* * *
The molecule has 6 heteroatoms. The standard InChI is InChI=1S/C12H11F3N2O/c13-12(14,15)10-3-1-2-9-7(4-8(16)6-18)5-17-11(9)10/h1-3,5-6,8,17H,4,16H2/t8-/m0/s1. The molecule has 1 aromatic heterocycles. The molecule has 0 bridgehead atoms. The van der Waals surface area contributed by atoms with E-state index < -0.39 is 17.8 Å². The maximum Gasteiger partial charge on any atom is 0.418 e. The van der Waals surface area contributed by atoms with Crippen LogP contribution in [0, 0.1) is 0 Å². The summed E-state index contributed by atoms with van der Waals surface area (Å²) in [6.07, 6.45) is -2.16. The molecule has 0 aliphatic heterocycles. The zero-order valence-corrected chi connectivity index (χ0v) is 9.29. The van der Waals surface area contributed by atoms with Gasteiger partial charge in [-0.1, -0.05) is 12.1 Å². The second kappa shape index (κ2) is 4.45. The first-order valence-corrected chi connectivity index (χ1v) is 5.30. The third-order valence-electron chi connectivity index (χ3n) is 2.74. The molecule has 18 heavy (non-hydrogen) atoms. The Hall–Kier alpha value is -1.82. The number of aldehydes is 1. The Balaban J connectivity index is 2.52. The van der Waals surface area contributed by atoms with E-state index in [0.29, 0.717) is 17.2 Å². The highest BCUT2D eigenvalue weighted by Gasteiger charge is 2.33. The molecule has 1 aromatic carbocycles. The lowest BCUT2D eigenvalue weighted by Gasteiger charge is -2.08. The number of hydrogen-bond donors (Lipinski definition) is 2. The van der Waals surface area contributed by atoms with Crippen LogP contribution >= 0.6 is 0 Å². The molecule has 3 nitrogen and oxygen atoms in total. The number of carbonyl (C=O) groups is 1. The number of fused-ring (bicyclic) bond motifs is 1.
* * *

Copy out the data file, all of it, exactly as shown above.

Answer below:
The molecule has 6 heteroatoms. The standard InChI is InChI=1S/C12H11F3N2O/c13-12(14,15)10-3-1-2-9-7(4-8(16)6-18)5-17-11(9)10/h1-3,5-6,8,17H,4,16H2/t8-/m0/s1. The molecule has 1 aromatic heterocycles. The molecule has 0 bridgehead atoms. The van der Waals surface area contributed by atoms with E-state index < -0.39 is 17.8 Å². The maximum Gasteiger partial charge on any atom is 0.418 e. The van der Waals surface area contributed by atoms with Crippen LogP contribution in [0, 0.1) is 0 Å². The summed E-state index contributed by atoms with van der Waals surface area (Å²) in [6.07, 6.45) is -2.16. The molecule has 0 aliphatic heterocycles. The zero-order valence-corrected chi connectivity index (χ0v) is 9.29. The van der Waals surface area contributed by atoms with Gasteiger partial charge in [-0.1, -0.05) is 12.1 Å². The second kappa shape index (κ2) is 4.45. The first-order valence-corrected chi connectivity index (χ1v) is 5.30. The third-order valence-electron chi connectivity index (χ3n) is 2.74. The molecule has 18 heavy (non-hydrogen) atoms. The Hall–Kier alpha value is -1.82. The number of aldehydes is 1. The Balaban J connectivity index is 2.52. The van der Waals surface area contributed by atoms with E-state index in [0.29, 0.717) is 17.2 Å². The highest BCUT2D eigenvalue weighted by Gasteiger charge is 2.33. The molecule has 1 aromatic carbocycles. The lowest BCUT2D eigenvalue weighted by Gasteiger charge is -2.08. The number of hydrogen-bond donors (Lipinski definition) is 2. The van der Waals surface area contributed by atoms with Crippen LogP contribution >= 0.6 is 0 Å². The molecule has 3 nitrogen and oxygen atoms in total. The number of carbonyl (C=O) groups is 1. The number of fused-ring (bicyclic) bond motifs is 1.